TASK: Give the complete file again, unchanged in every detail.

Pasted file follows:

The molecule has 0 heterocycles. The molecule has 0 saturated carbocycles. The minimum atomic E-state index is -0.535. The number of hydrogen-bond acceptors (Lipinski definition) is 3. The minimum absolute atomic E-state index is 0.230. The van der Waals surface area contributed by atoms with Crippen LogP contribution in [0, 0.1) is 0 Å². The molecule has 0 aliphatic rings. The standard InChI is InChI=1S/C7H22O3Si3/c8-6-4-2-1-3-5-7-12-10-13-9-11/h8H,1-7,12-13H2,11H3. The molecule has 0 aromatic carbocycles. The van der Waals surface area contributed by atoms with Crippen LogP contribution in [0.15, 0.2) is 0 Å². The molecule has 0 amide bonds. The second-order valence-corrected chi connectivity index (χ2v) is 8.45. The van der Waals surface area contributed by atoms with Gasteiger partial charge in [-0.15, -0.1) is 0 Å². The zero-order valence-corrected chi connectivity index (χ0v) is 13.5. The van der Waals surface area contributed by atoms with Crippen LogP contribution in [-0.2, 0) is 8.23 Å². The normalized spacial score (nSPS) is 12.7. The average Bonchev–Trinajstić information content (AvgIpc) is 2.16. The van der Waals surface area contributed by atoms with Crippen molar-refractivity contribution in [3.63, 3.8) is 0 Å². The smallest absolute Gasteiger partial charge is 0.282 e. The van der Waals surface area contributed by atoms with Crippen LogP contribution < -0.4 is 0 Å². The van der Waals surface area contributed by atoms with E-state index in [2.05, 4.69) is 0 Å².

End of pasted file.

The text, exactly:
The molecule has 0 heterocycles. The molecule has 0 saturated carbocycles. The minimum atomic E-state index is -0.535. The number of hydrogen-bond acceptors (Lipinski definition) is 3. The minimum absolute atomic E-state index is 0.230. The van der Waals surface area contributed by atoms with Crippen LogP contribution in [0, 0.1) is 0 Å². The molecule has 0 aliphatic rings. The standard InChI is InChI=1S/C7H22O3Si3/c8-6-4-2-1-3-5-7-12-10-13-9-11/h8H,1-7,12-13H2,11H3. The molecule has 0 aromatic carbocycles. The van der Waals surface area contributed by atoms with Crippen LogP contribution in [0.15, 0.2) is 0 Å². The molecule has 0 amide bonds. The second-order valence-corrected chi connectivity index (χ2v) is 8.45. The van der Waals surface area contributed by atoms with Gasteiger partial charge in [-0.15, -0.1) is 0 Å². The zero-order valence-corrected chi connectivity index (χ0v) is 13.5. The van der Waals surface area contributed by atoms with Crippen LogP contribution in [-0.2, 0) is 8.23 Å². The normalized spacial score (nSPS) is 12.7. The average Bonchev–Trinajstić information content (AvgIpc) is 2.16. The van der Waals surface area contributed by atoms with Crippen molar-refractivity contribution in [3.63, 3.8) is 0 Å². The smallest absolute Gasteiger partial charge is 0.282 e. The van der Waals surface area contributed by atoms with Crippen LogP contribution < -0.4 is 0 Å². The van der Waals surface area contributed by atoms with E-state index in [2.05, 4.69) is 0 Å².